Major Heat Wave Makes Precautions Critical

Media Advisory                 

 

Major Heat Wave Makes Precautions Critical

 

Contact:  Rick Shanklin, Warning Coordination Meteorologist, NWS Paducah   270.559.2724

 

Heat is the number one weather-related killer in the United States, resulting in 350 fatalities each year. In fact, on average, excessive heat claims more lives each year than floods, lightning, tornadoes and hurricanes combined.

“It is critical to heed the recommended safety precautions during this major heat wave” said Rick Shanklin, Warning Coordination Meteorologist at the National Weather Service in Paducah. “This is one of the worst heat waves to impact our region in the last century”.

Given the track record of this "Silent Killer" combined with the ongoing heat wave, the following safety tips are provided. 

Child Safety Tips

·         Make sure your child's safety seat and safety belt buckles aren't too hot before securing your child in a safety restraint system, especially when your car has been parked in the heat.

·         Never leave your child unattended in a vehicle, even with the windows down.

·         Teach children not to play in, on, or around cars.

·         Always lock car doors and trunks--even at home--and keep keys out of children's reach.

·         Always make sure all children have left the car when you reach your destination. Don't leave sleeping infants in the car ever!

 

Adult Safety Tips:

·         Slow down. Reduce, eliminate or reschedule strenuous activities until the coolest time of the day. Children, seniors and anyone with health problems should stay in the coolest available place, not necessarily indoors.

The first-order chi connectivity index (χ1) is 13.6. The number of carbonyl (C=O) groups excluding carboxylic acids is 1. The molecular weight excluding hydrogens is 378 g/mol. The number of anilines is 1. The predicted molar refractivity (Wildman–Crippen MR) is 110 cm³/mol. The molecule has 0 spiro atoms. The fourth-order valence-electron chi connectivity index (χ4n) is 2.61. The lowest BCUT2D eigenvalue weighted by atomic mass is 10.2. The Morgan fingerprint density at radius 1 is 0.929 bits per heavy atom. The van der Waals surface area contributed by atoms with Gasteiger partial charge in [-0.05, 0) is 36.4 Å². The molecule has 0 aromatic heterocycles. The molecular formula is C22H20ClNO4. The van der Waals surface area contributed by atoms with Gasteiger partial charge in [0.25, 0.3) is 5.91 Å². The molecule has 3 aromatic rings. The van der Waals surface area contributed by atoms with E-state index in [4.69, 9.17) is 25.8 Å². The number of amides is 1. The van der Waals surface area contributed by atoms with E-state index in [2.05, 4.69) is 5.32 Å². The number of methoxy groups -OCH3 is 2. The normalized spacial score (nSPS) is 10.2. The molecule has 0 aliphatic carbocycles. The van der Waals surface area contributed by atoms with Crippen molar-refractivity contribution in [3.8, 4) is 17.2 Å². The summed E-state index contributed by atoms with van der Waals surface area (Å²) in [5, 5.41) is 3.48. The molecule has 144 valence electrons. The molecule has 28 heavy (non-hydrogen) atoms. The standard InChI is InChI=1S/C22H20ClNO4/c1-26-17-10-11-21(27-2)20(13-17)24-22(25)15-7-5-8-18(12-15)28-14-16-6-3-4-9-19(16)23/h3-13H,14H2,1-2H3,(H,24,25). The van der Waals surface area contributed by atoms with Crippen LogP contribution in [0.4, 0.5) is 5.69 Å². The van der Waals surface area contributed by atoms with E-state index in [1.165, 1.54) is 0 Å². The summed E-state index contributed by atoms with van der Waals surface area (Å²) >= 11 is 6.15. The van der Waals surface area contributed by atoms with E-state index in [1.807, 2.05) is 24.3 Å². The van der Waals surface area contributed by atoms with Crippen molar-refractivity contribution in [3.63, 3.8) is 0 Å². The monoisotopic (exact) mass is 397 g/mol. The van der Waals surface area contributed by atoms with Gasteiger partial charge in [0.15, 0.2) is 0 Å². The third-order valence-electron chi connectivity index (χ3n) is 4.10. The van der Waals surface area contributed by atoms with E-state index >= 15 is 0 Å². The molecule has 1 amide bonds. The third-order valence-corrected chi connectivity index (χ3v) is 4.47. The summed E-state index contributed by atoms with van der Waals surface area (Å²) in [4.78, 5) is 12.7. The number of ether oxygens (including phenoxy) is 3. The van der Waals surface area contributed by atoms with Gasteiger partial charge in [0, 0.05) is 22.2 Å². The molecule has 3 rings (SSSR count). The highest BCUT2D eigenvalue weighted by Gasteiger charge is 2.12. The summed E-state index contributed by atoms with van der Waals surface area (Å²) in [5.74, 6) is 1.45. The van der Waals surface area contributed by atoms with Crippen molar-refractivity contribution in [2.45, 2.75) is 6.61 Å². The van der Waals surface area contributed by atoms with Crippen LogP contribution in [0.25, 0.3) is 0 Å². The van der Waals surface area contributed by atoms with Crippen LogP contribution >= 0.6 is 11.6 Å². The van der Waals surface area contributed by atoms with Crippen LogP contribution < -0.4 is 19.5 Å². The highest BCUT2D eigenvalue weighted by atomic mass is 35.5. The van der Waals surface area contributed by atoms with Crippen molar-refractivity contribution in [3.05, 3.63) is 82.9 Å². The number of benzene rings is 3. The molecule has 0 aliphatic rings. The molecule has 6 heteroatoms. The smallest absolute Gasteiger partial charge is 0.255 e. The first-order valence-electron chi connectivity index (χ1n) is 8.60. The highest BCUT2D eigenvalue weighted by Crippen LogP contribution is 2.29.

·         Dress for summer. Wear lightweight, light-colored clothing to reflect heat and sunlight.

·         Eat for the Heat. Avoid foods like meat and other proteins that increase metabolic heat production and also increase water loss.

·         Drink plenty of water, non-alcoholic and decaffeinated fluids. Your body needs water to keep cool. Drink plenty of fluids even if you don't feel thirsty. Persons who have epilepsy or heart, kidney or liver disease, are on fluid restrictive diets or have a problem with fluid retention should consult a physician before increasing their consumption of fluids.

·         Do not drink alcoholic beverages and limit caffeinated beverages.

·         Spend more time in air-conditioned places. Air conditioning in homes and other buildings markedly reduces danger from the heat. If you cannot afford an air conditioner, go to a library, store or other location with air conditioning for part of the day.

·         Don't get too much sun. Sunburn reduces your body's ability to dissipate heat.

·         Do not take salt tablets unless specified by a physician.

 

Best Practices:

·         Serve as a "Cooling Station".  This is a practice whereby a location such as a community center, church, or even an individual home owner opens their doors to those in their neighborhood. Some churches "adopt a neighborhood".

·         Check on the Elderly and those with Health Issues.  This should be done on a regular basis throughout the heat wave.

·         Keep pets indoors or provide them with shade and plenty of cool water.

·         Provide Heat Safety Tips.  These tips can be reproduced and provided via handouts or other display at churches, community centers, libraries etc.

 

For additional heat safety information see http://nws.noaa.gov/om/heat   or  http://ggweather.com/heat.

For the latest forecasts and heat related products see http://www.weather.gov/pah

 



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